My AMD desktop workstation is dependable. It’s always worked like a champ, with nary an issue. Until now. Now, I’m getting issues in spades.
Let me direct your attention to bug 221145, which contains the details of my woes. It started out as a simple (apparent) kernel issue, in which the newer libata subsystem can’t be used with my IDE optical drive. I’d been using the old IDE subsystem. libata is supposed to work for SATA and PATA devices alike, so it should work with the IDE controller on my nVidia MCP55 chipset, right?
Wrong, apparently. Ah, but this was only the tip of the iceberg. Turns out that it’s not just my kernel (or whatever it is), but my applications themselves aren’t working with the drive. Especially gstreamer-based audio apps, and Gnome audio apps. Totem, Decibel, gnome-cd-player, and a few other gstreamer-based apps I briefly tried. Nope, none of them can play audio CDs. Or DVDs. The really weird thing is that they can see the media in the drive. Decibel will recognize the disc ID, get the info from CDDB, load up the tracklist, but then refuse to play the individual tracks. It doesn’t really believe they exist. gnome-cd-player is hardcoded to look for /dev/hda apparently, and can’t be changed to look for the correct drive.
It gets better. I switch to the 2.6.25 kernel, and now some CDs have a few playable tracks. But I can’t play anything past track 4, or track 9, if I’m lucky.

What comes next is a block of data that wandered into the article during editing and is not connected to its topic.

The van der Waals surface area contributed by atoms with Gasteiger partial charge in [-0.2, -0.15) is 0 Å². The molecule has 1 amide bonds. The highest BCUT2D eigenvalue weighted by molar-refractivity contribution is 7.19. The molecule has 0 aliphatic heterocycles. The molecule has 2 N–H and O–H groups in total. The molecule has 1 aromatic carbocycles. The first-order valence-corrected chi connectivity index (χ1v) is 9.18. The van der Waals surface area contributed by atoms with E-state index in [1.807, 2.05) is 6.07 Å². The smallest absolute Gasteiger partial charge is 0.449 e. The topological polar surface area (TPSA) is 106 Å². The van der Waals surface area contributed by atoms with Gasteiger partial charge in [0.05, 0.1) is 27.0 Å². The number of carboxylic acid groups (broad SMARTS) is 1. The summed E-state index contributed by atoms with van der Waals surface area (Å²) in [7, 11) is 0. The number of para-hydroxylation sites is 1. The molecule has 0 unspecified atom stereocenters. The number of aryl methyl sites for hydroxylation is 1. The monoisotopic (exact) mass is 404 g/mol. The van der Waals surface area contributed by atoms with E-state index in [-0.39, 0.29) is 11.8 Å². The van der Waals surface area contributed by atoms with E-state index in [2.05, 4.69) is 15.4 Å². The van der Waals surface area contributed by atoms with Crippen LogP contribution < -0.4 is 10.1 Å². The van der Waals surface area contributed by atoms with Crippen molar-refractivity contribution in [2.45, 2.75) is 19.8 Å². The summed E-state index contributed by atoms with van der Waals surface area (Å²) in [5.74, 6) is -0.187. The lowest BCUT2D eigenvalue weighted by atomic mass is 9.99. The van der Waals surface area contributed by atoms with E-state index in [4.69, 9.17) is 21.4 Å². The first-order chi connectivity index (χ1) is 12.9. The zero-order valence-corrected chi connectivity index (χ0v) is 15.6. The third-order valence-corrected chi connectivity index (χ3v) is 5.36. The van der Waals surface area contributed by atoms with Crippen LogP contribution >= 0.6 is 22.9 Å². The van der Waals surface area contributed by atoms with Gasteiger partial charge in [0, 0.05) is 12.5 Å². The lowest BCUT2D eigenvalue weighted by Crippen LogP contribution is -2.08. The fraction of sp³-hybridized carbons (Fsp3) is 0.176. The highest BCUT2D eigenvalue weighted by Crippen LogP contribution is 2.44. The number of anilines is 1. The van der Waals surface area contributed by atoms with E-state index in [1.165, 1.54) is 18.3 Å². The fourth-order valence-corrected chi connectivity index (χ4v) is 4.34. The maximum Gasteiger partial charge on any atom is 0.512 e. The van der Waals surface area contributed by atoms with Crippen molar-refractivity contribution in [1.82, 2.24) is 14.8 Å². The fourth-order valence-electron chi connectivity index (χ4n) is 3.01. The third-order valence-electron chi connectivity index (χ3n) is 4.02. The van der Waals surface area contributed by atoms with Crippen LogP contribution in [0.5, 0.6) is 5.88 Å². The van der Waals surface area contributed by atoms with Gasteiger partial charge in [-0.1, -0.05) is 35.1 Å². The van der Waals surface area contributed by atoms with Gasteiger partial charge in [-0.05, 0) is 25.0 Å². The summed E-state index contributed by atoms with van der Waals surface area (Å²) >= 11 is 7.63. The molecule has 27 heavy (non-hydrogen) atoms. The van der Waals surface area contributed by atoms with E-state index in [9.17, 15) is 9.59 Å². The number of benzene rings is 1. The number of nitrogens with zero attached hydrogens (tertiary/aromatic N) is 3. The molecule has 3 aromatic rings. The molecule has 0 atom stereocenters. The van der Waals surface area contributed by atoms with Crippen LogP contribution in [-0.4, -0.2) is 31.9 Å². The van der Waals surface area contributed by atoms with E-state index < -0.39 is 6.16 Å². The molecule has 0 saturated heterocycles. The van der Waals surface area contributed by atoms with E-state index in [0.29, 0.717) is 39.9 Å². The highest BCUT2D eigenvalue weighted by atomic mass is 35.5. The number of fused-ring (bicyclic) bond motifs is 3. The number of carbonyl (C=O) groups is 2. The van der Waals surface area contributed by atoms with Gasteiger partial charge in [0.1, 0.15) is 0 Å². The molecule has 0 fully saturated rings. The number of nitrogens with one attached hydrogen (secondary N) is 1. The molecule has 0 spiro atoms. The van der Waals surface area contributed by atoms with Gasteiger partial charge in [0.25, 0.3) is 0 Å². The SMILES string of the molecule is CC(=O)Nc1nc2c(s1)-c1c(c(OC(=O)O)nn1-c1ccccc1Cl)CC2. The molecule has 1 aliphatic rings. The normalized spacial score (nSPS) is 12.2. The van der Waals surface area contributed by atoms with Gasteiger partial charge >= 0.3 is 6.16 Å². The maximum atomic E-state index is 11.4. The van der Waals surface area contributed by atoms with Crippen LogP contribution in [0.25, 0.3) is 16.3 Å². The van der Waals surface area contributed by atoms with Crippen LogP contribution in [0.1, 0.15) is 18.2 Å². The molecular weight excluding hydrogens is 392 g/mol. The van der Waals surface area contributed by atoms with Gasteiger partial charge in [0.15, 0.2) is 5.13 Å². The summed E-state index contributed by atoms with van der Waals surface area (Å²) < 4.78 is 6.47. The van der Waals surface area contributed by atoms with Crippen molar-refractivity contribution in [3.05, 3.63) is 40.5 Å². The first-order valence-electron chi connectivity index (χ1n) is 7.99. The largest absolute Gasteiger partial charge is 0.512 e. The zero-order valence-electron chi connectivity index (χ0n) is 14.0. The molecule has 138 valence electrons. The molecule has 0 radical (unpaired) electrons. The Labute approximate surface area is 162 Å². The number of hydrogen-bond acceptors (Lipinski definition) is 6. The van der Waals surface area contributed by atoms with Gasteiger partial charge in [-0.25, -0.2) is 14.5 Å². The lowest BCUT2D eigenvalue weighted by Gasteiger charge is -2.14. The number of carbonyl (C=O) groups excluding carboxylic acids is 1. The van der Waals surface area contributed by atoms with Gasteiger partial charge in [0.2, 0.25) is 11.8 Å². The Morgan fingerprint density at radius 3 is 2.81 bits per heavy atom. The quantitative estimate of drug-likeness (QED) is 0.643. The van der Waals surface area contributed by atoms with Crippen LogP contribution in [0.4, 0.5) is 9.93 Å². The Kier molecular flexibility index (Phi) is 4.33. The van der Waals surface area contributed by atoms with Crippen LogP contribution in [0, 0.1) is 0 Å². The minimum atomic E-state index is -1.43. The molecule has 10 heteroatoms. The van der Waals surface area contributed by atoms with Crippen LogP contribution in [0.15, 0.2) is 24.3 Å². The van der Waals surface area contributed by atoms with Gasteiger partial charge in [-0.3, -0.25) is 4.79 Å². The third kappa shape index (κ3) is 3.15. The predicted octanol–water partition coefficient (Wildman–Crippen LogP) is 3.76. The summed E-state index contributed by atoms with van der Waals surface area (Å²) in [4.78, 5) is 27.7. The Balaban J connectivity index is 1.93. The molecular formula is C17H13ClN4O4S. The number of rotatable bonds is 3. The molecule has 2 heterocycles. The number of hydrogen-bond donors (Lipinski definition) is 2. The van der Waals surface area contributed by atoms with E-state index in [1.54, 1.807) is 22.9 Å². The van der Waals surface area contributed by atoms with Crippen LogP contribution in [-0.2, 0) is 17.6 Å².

The woes continue: I bought an Asus SATA DVDRW drive off Newegg, which I installed this morning. It seems that it’ll use the same sata_nv drivers that my SATA hard drives use, so no kernel changes needed. Reboot the machine, fire up Decibel, and . . . you guessed it. Track info can be fetched, but nothing will play. So I tried booting with “libata.dma=1″ appended to my kernel line, as suggested in the bug, but nothing changes.
This is really weird. A native SATA device that can’t work with libata. Not an IDE device masquerading as a SATA drive, but the real deal. At least my SATA hard drives still work. Did I not get some memo on nVidia MCP55 chipsets not liking SATA drives? Or that the kernel code for ‘em may not work? Or something.
I’m at my wit’s end. If you’ve got any ideas that haven’t been covered on the bug, I’m all ears.
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In other rocks and hard places, I did have Xubuntu on my old Toshiba laptop for a coupla weeks or so. Installation went smoothly, but man . . . Synaptic is slow. Same for the Gnome apt frontend. Going to the commandline for packages is forbidden. Anyway, I spent two rather disappointing weeks trying to slim it down into something with better performance. I’d wanted to go for a lightweight WM-only environment, instead of the default Xfce. But Xubuntu is just too bloated; it’s far too much work to trim down everything. As “light” as it is, compared to vanilla Ubuntu, it’s still not a good place to start building a small system.
So I ended up installing SliTaz, as a new “cooking” edition was just released. Man, SliTaz is nice. There’s no support for wireless, unfortunately, but that’s about my only quibble. Oh, and there might not be essential Toshiba-specific packages available; I couldn’t get working internet, so it’s hard to tell. But still, I mentioned a few months ago that SliTaz was the most impressive of all the distros I’d tried, and that’s still the case.
I may give it another shot, but in the mean time I’ve been downloading more ISOs, getting ready for the next batch of testing and reviews.
Coming soon: Damn Small Linux, Linpus Linux Lite (seems to be optimized for mini-laptops with specs not much better than mine), Shift Linux, OpenGEU (E17-based, which apparently performs better than the last time I tried it a few years ago), and another stab at NimbleX and Zenwalk.
Assuming, that is, that I can ever get my stupid optical drives to work. CURSES.